Did You Know Cab Calloway Was Born on This Day?

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This Day In History: December 25th

Singer and bandleader Cab Calloway became one of the most popular entertainers of the 1930s and ’40s. He was known for his enticing voice, vibrancy on stage and dapper appearance which allowed him to perform at Harlem’s famous Cotton Club.

Cabell Calloway III was born on December 25, 1907, in Rochester, New York. He grew up in Baltimore, Maryland, which is where he first began singing. However, he moved to Chicago and began studying law at Crane College (now Malcolm X College). While studying law, Calloway remained focused on music and was able to meet Louis Armstrong, who tutored him in the art of scat singing. 

By 1928 he was in charge of his own band, The Alabamians, and the following year he decided to move to New York. After the move he established Cab Calloway and his Orchestra and became a regular performer at the Cotton Club. Calloway’s career took off with his hit song, “Minnie the Moocher,” in 1931. It became a number one song that sold more than one million copies. It was famous for the call-and-response “hi-de-hi-de-ho” chorus, which would also become Calloway’s signature phrase through the remainder of his career.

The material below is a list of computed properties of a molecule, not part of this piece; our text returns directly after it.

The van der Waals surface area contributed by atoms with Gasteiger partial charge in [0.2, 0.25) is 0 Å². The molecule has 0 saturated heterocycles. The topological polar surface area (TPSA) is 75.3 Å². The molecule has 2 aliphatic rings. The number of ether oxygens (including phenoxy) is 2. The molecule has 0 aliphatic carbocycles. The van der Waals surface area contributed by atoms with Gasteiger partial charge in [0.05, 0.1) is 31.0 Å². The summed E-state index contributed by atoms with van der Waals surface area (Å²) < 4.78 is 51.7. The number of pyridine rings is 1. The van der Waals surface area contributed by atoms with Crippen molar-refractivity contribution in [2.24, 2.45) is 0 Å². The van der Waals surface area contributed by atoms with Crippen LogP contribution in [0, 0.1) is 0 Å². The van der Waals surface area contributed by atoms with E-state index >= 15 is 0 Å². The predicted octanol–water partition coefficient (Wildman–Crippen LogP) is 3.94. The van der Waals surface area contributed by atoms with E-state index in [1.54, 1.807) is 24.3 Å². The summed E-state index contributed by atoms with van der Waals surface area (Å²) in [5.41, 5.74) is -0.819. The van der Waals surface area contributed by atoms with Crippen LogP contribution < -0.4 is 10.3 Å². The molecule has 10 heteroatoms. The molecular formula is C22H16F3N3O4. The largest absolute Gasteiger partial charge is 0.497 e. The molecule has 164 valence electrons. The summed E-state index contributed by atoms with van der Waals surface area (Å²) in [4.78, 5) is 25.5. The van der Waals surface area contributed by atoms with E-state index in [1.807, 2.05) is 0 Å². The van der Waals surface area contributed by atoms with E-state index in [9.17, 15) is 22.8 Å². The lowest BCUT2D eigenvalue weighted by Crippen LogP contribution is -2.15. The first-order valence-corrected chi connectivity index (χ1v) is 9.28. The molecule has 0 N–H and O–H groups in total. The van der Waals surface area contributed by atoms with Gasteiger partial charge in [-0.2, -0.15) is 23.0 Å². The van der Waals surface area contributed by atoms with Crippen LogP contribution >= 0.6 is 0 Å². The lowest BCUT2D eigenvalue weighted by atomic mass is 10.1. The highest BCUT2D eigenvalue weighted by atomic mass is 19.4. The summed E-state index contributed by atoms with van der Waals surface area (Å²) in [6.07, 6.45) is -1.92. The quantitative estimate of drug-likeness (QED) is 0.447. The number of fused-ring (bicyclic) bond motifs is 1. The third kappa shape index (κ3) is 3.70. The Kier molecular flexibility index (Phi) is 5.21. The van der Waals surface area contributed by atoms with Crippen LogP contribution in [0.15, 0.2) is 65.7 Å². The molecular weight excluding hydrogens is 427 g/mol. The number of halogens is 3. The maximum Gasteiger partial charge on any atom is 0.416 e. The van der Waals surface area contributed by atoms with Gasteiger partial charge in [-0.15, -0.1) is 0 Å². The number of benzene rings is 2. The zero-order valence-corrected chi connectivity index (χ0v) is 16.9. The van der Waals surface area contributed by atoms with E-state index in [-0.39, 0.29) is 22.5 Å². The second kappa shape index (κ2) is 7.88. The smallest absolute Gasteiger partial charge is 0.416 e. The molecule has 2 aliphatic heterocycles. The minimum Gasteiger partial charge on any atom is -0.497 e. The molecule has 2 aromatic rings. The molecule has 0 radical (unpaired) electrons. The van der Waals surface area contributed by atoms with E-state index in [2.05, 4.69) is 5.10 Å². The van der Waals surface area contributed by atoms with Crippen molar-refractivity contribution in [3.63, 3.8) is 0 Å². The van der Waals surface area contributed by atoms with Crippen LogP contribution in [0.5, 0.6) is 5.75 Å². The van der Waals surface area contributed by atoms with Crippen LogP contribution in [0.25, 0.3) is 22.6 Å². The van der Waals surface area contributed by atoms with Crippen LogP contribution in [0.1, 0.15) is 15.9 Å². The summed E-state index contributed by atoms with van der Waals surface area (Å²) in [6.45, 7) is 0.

Calloway and his orchestra had successful tours in Canada, Europe and across the United States. Despite finding success on stage, Calloway still had to deal with the realities of racism and segregation. The band traveled in private train cars whenever they performed in the South to avoid some of the effects of segregation.

Towards the end of the 1940s, big bands were losing popularity amongst fans and Calloway had to find new ways to reinvent himself. Calloway took his talents to a different stage for two years when he portrayed “Sportin’ Life” in the revival of the musical Porgy and Bess. He also made big-screen appearances in movies such as The Blues Brothers and introduced himself to new fans by appearing on Sesame Street

Cab Calloway earned his reputation for being a top performer and entertainer through his energetic stage presence and musical talents. In 1993, President Bill Clinton awarded Calloway a National Medal of the Arts. Calloway died the following year on November 18, 1994, at the age of 86. 

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